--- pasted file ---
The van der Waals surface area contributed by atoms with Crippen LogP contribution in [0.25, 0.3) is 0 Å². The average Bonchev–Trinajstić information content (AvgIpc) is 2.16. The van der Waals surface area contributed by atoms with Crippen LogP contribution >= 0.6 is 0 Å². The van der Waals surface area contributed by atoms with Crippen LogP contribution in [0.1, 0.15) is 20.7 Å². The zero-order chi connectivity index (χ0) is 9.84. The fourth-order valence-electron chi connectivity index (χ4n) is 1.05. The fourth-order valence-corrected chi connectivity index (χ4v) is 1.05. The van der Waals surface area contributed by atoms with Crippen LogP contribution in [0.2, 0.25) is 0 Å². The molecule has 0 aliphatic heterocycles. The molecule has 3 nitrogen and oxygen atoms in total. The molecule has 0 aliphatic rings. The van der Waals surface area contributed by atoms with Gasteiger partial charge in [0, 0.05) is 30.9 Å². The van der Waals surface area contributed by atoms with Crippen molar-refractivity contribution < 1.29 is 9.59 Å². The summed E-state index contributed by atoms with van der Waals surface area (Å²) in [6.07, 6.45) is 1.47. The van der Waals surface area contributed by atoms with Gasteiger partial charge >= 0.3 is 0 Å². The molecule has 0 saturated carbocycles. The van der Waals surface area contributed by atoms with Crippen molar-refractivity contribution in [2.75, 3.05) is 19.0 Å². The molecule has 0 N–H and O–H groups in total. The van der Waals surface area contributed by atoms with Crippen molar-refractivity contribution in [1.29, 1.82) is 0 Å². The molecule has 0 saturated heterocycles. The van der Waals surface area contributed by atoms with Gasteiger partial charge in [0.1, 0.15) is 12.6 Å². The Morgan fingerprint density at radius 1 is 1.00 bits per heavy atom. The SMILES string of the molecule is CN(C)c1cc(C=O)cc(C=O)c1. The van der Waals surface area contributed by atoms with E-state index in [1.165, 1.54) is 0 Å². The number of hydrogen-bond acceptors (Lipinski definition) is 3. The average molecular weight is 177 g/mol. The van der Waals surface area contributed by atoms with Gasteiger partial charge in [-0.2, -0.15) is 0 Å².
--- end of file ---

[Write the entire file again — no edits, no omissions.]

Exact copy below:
The van der Waals surface area contributed by atoms with Crippen LogP contribution in [0.25, 0.3) is 0 Å². The average Bonchev–Trinajstić information content (AvgIpc) is 2.16. The van der Waals surface area contributed by atoms with Crippen LogP contribution >= 0.6 is 0 Å². The van der Waals surface area contributed by atoms with Crippen LogP contribution in [0.1, 0.15) is 20.7 Å². The zero-order chi connectivity index (χ0) is 9.84. The fourth-order valence-electron chi connectivity index (χ4n) is 1.05. The fourth-order valence-corrected chi connectivity index (χ4v) is 1.05. The van der Waals surface area contributed by atoms with Crippen LogP contribution in [0.2, 0.25) is 0 Å². The molecule has 0 aliphatic heterocycles. The molecule has 3 nitrogen and oxygen atoms in total. The molecule has 0 aliphatic rings. The van der Waals surface area contributed by atoms with Gasteiger partial charge in [0, 0.05) is 30.9 Å². The van der Waals surface area contributed by atoms with Crippen molar-refractivity contribution < 1.29 is 9.59 Å². The summed E-state index contributed by atoms with van der Waals surface area (Å²) in [6.07, 6.45) is 1.47. The van der Waals surface area contributed by atoms with Gasteiger partial charge >= 0.3 is 0 Å². The molecule has 0 saturated carbocycles. The van der Waals surface area contributed by atoms with Crippen molar-refractivity contribution in [2.75, 3.05) is 19.0 Å². The molecule has 0 N–H and O–H groups in total. The van der Waals surface area contributed by atoms with Crippen molar-refractivity contribution in [1.29, 1.82) is 0 Å². The molecule has 0 saturated heterocycles. The van der Waals surface area contributed by atoms with Gasteiger partial charge in [0.1, 0.15) is 12.6 Å². The Morgan fingerprint density at radius 1 is 1.00 bits per heavy atom. The SMILES string of the molecule is CN(C)c1cc(C=O)cc(C=O)c1. The van der Waals surface area contributed by atoms with E-state index in [1.165, 1.54) is 0 Å². The number of hydrogen-bond acceptors (Lipinski definition) is 3. The average molecular weight is 177 g/mol. The van der Waals surface area contributed by atoms with Gasteiger partial charge in [-0.2, -0.15) is 0 Å².